Saturday, February 11, 2012

Murray's Coming Apart: The Chipotle Epilogue

One of the unexpected fruits of my encounter with Charles Murray's Coming Apart  (see the preceding week of posts) was a lengthy and edifying Facebook discussion of Chipotle Mexican Grill.

I put this query to my varied group of Facebook friends

I am reading Charles Murray's Coming Apart. He has a quiz to see if his readers are in touch with regular Americans. One of the questions was this: How many times in the last year have you eaten at one of the following restaurant chains? Applebee's, Waffle House, Denny's, IHOP, Chili's, Outback Steakhouse, Ruby Tuesday, T.G.I. Friday's, Ponderosa Steakhouse.

In his explanation, he said that members of the new upper class are likely to go to McDonald's sometimes, but are likely to skip the casual-dining chains for fancier non-chain restaurants. That is an interesting claim in itself.

My real question to you, FB friends, is his further claim. He did not include Chipotle Mexican Grill, which is also a top-ten casual dining chain, because it "is to the casual-dining genre of restaurants as Whole Foods is to grocery stores."

Is this true? I have never been to Chipotle, but I had not any impression of them as fancier than the others.

This query drew a rich response - 37 and counting, as of this writing - from just the kind of well-educated white managers and professionals who Murray say constitute the "new upper class."

Most who wrote agreed with Murray's basic contention that Chipotle had a different model that the other casual-dining restaurant chains. A sample of these kinds of comments:

Chipotle is for those who want fast-casual but are environmentally and/or health-conscious since Chipotles use sustainable and relatively local meats in each franchise.

I pick up "to go" from Chipotle very often. They market hormone free meat and fresh ingredients. You choose all toppings and they feature less mainstream brands such as Izze sodas and organic milk for kids. If that's fancy, I guess so.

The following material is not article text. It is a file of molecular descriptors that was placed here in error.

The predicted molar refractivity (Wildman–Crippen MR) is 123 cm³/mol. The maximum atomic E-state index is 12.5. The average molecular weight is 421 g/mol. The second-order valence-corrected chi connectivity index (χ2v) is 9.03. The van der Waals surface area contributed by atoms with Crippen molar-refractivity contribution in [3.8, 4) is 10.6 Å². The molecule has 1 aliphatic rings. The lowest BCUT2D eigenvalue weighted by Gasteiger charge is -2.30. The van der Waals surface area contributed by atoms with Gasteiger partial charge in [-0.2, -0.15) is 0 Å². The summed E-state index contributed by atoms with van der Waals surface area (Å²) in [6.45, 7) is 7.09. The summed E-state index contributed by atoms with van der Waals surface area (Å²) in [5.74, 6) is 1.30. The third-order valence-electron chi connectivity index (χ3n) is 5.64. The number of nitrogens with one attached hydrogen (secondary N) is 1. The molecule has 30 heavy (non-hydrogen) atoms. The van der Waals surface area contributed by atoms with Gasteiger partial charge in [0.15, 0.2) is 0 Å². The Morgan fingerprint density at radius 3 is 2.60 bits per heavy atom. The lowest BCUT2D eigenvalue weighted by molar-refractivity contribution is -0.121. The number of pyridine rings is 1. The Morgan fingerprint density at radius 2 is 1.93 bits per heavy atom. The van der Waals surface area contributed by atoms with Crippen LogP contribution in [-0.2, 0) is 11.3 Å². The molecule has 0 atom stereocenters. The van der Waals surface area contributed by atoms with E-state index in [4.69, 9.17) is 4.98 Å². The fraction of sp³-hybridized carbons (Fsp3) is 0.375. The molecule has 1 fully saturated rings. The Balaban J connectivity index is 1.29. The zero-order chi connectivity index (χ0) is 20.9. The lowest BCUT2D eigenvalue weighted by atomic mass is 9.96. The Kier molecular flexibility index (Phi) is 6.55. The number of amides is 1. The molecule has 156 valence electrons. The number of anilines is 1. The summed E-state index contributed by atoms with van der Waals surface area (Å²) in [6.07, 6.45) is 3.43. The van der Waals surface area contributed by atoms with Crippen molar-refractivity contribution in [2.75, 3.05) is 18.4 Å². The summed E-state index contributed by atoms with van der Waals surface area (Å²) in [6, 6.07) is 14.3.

I think Chipotle is part of Bobo [bourgeois bohemian] culture. The ingredients are infinitely better than most chain restaurants and customers can feel better knowing they are eating happier animals. 

It's not fancy, but I do think they are more hipster than a place like Qdoba. They advertise their sustainability and freshness much more. 

Some were more cynical about the actual difference between Chipotle and the other casual-dining chains:

I also wonder if a lot of this isn't about marketing. I noticed the comments above on Chipotle's advertising about sustainability, quality ingredients, etc. Cynically: really? Or do they serve the same stuff but market to the niche of people who fit the same socio-economic profile as Applebee's customers but want to try to eat responsibly. I think Murray's reasoning may be circular. It's not that (independently defined) elites -- for example, those with college degrees or X amount of money in the bank -- like Chipotle but not Applebee's. It's that elites - defined as those who like Chipotle -- like Chipotle. And what makes Chipotle elite? It's own advertising and Murray's perception of elite values.

In the end, though, I don't want to lose sight of Murray's larger point.  He contends that the class of highly educated managers and professionals who mostly run the country eschew the kind of places that the middle-middle of the country regard as good.  My overall feeling is that Murray is right. I have sometimes eaten real fast food for convenience, but if we go out to a sit-down dinner, it is almost always at a non-chain place. And this is due to exactly the kind of mild snobbery that Murray is talking about. I don't object to the food - I am not very picky - but I do object to the pseudo-Gemeinschaft and underlying sterility of the casual-dining chains. 

The only one I have eaten at in the past year is Waffle House, and this is because its proletarian quality is neither fake nor hidden.

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